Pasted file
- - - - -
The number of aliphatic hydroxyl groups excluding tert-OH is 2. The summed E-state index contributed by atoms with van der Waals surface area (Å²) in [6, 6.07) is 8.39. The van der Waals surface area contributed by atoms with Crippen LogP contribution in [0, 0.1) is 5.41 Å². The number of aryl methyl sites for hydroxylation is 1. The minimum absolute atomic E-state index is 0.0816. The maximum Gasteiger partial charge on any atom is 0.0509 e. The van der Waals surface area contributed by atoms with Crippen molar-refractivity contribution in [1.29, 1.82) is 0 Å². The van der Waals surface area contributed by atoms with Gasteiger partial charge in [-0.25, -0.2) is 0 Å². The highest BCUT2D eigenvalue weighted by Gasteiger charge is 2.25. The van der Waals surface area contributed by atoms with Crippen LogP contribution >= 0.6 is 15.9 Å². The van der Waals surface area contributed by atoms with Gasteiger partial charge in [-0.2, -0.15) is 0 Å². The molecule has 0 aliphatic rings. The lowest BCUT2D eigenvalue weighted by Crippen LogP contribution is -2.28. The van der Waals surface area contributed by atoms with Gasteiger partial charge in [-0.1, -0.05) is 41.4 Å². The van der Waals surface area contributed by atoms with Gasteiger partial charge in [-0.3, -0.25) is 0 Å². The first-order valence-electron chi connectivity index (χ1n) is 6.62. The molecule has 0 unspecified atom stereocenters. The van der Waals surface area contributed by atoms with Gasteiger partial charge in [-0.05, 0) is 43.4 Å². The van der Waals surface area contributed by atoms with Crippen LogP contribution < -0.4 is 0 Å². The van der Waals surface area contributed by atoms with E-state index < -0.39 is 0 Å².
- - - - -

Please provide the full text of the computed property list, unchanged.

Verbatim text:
The number of aliphatic hydroxyl groups excluding tert-OH is 2. The summed E-state index contributed by atoms with van der Waals surface area (Å²) in [6, 6.07) is 8.39. The van der Waals surface area contributed by atoms with Crippen LogP contribution in [0, 0.1) is 5.41 Å². The number of aryl methyl sites for hydroxylation is 1. The minimum absolute atomic E-state index is 0.0816. The maximum Gasteiger partial charge on any atom is 0.0509 e. The van der Waals surface area contributed by atoms with Crippen molar-refractivity contribution in [1.29, 1.82) is 0 Å². The van der Waals surface area contributed by atoms with Gasteiger partial charge in [-0.25, -0.2) is 0 Å². The highest BCUT2D eigenvalue weighted by Gasteiger charge is 2.25. The van der Waals surface area contributed by atoms with Crippen LogP contribution >= 0.6 is 15.9 Å². The van der Waals surface area contributed by atoms with Gasteiger partial charge in [-0.2, -0.15) is 0 Å². The molecule has 0 aliphatic rings. The lowest BCUT2D eigenvalue weighted by Crippen LogP contribution is -2.28. The van der Waals surface area contributed by atoms with Gasteiger partial charge in [-0.1, -0.05) is 41.4 Å². The van der Waals surface area contributed by atoms with Gasteiger partial charge in [-0.3, -0.25) is 0 Å². The first-order valence-electron chi connectivity index (χ1n) is 6.62. The molecule has 0 unspecified atom stereocenters. The van der Waals surface area contributed by atoms with Gasteiger partial charge in [-0.05, 0) is 43.4 Å². The van der Waals surface area contributed by atoms with Crippen LogP contribution < -0.4 is 0 Å². The van der Waals surface area contributed by atoms with E-state index < -0.39 is 0 Å².